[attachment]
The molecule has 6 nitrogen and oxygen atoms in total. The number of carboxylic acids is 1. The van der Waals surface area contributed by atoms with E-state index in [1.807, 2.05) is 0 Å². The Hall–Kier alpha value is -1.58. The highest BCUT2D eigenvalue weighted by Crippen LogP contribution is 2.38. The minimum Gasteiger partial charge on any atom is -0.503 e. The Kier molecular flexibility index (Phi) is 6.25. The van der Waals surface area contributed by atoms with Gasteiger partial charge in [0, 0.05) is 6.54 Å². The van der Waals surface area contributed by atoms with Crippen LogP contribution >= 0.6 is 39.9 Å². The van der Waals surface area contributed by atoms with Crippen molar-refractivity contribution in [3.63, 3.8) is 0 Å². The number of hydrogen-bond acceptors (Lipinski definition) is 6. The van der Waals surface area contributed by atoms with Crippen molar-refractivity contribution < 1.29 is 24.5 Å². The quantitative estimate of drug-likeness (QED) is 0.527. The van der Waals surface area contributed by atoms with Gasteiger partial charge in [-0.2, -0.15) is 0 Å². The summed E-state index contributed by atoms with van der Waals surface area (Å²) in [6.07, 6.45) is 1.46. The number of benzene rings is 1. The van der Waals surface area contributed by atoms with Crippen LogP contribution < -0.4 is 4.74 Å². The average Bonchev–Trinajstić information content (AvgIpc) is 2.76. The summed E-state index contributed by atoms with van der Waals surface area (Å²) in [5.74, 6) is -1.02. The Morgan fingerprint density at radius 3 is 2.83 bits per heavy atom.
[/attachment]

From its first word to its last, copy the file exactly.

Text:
The molecule has 6 nitrogen and oxygen atoms in total. The number of carboxylic acids is 1. The van der Waals surface area contributed by atoms with E-state index in [1.807, 2.05) is 0 Å². The Hall–Kier alpha value is -1.58. The highest BCUT2D eigenvalue weighted by Crippen LogP contribution is 2.38. The minimum Gasteiger partial charge on any atom is -0.503 e. The Kier molecular flexibility index (Phi) is 6.25. The van der Waals surface area contributed by atoms with Gasteiger partial charge in [0, 0.05) is 6.54 Å². The van der Waals surface area contributed by atoms with Crippen LogP contribution >= 0.6 is 39.9 Å². The van der Waals surface area contributed by atoms with Crippen molar-refractivity contribution in [3.63, 3.8) is 0 Å². The number of hydrogen-bond acceptors (Lipinski definition) is 6. The van der Waals surface area contributed by atoms with Crippen molar-refractivity contribution < 1.29 is 24.5 Å². The quantitative estimate of drug-likeness (QED) is 0.527. The van der Waals surface area contributed by atoms with Gasteiger partial charge in [-0.2, -0.15) is 0 Å². The summed E-state index contributed by atoms with van der Waals surface area (Å²) in [6.07, 6.45) is 1.46. The number of benzene rings is 1. The van der Waals surface area contributed by atoms with Crippen LogP contribution < -0.4 is 4.74 Å². The average Bonchev–Trinajstić information content (AvgIpc) is 2.76. The summed E-state index contributed by atoms with van der Waals surface area (Å²) in [5.74, 6) is -1.02. The Morgan fingerprint density at radius 3 is 2.83 bits per heavy atom.